United States District Court, M.D. Tennessee, Cookeville Division
HONORABLE ALETA A. TRAUGER JUDGE.
REPORT AND RECOMMENDATION TO DENY PLAINTIFF'S
MOTION FOR JUDGMENT ON THE RECORD 
R. GRAND UNITED STATES MAGISTRATE JUDGE.
David Lee Robinson, Jr. (“Robinson”) brings this
action pursuant to 42 U.S.C. § 405(g), challenging the
final decision of Defendant Commissioner of Social Security
(“Commissioner”) denying his application for
Supplemental Security Income (“SSI”) under the
Social Security Act (the “Act”). On April 24,
2017, Robinson filed a Motion for Judgment on the
Administrative Record and a Memorandum in Support. (Docs.
#17, 18). On May 12, 2017, the Commissioner filed a response
in opposition to Robinson's motion. (Doc. #19). This
matter has been referred to this Court for a Report and
Recommendation pursuant to 28 U.S.C. § 636(b)(1)(B).
reasons set forth below, the Court finds that substantial
evidence supports the Administrative Law Judge's
(“ALJ”) conclusion that Robinson is not disabled
under the Act. Accordingly, the Court recommends that
Robinson's Motion for Judgment on the Administrative
Record (Doc. #17) be DENIED, and that, pursuant to sentence
four of 42 U.S.C. § 405(g), the ALJ's decision be
January 1, 2013, Robinson filed an application for SSI,
alleging disability as of March 30, 2010. (Tr. 151-57).
This application was denied initially on April 12, 2013, and
on reconsideration on June 28, 2013. (Tr. 104-06, 111-12).
Robinson filed a timely request for an administrative
hearing, which was held on February 11, 2015, before ALJ K.
Dickson Grissom. (Tr. 54-72). Robinson, who was represented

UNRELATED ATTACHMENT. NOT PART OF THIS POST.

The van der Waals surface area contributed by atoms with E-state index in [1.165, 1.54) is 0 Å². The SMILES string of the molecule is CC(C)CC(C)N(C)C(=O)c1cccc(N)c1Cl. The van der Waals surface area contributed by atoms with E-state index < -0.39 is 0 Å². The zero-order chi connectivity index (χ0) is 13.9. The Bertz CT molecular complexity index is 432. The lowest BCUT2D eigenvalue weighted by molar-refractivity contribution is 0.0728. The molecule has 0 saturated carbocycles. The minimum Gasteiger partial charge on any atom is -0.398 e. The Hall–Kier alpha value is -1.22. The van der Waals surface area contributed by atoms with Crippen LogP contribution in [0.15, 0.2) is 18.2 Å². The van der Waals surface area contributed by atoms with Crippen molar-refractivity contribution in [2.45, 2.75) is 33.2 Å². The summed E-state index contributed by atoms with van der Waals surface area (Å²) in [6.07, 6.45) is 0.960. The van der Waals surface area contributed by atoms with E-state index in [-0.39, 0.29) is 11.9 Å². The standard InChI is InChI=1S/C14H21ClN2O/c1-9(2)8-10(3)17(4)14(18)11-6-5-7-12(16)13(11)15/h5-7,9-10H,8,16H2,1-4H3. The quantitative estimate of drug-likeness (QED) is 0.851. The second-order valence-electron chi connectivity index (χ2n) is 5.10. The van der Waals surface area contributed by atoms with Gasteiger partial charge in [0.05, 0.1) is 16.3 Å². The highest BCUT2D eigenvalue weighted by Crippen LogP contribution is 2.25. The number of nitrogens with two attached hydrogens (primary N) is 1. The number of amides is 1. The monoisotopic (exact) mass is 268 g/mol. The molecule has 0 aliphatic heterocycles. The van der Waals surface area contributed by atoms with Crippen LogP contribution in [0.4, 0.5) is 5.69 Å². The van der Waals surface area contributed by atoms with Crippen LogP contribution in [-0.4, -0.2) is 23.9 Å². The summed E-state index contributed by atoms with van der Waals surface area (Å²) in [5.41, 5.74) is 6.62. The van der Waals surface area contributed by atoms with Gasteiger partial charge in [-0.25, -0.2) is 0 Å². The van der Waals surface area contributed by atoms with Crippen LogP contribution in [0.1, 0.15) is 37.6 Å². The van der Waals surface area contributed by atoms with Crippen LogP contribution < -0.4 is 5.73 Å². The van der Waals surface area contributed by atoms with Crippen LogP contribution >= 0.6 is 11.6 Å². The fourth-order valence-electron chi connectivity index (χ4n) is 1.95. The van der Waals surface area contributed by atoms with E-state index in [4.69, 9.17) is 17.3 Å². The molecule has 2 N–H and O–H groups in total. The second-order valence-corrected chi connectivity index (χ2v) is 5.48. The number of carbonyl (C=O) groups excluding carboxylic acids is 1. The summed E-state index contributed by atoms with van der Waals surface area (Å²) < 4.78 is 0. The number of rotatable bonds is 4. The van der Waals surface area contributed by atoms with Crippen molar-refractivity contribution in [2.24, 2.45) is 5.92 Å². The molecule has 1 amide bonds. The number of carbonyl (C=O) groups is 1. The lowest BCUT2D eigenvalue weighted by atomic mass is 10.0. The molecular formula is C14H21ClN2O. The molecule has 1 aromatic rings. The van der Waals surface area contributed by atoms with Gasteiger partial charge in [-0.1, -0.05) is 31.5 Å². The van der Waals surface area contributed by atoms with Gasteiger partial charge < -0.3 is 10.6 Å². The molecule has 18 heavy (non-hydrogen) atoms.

by attorney Donna Simpson, testified at the hearing, as did
vocational expert J. D. Flynn. (Id.). On April 17,
2015, the ALJ issued a written decision finding that Robinson
is not disabled under the Act. (Tr. 39-49). On June 11, 2016,
the Appeals Council denied review. (Tr. 14-19). Robinson
timely filed for judicial review of the final decision on
September 27, 2016. (Doc. #1).
Framework for Disability Determinations
the Act, SSI is available only for those who have a
“disability.” See Colvin v. Barnhart,
475 F.3d 727, 730 (6th Cir. 2007). The Act defines
“disability” as the:
inability to engage in any substantial gainful activity by
reason of any medically determinable physical or mental
impairment which can be expected to result in death or which
has lasted or can be expected to last for a continuous period
of not less than 12 months.
42 U.S.C. § 1382c(a)(3)(A). The Commissioner's
regulations provide that a disability is to be determined
through the application of a five-step sequential analysis:
(i) At the first step, we consider your work activity, if
any. If you are doing substantial gainful activity, we will
find that you are not disabled.
(ii) At the second step, we consider the medical severity of
your impairment(s). If you do not have a severe medically
determinable physical or mental impairment that meets the
duration requirement … or a combination of impairments
that is severe and meets the duration requirement, we will
find that you are not disabled.
(iii) At the third step, we also consider the medical
severity of your impairment(s). If you have an impairment(s)
that meets or equals one of our listings in appendix 1 of
this subpart and meets the duration requirement, we will find
that you are disabled.
(iv) At the fourth step, we consider our assessment of your
residual functional capacity and your past relevant work. If
you can still do your past relevant work, we will find that
you are not disabled.
(v) At the fifth and last step, we consider our assessment of
your residual functional capacity and your age, education,
and work experience to see if you can make an adjustment to
other work. If you can make an adjustment to other work, we
will find that you are not disabled. If you cannot ...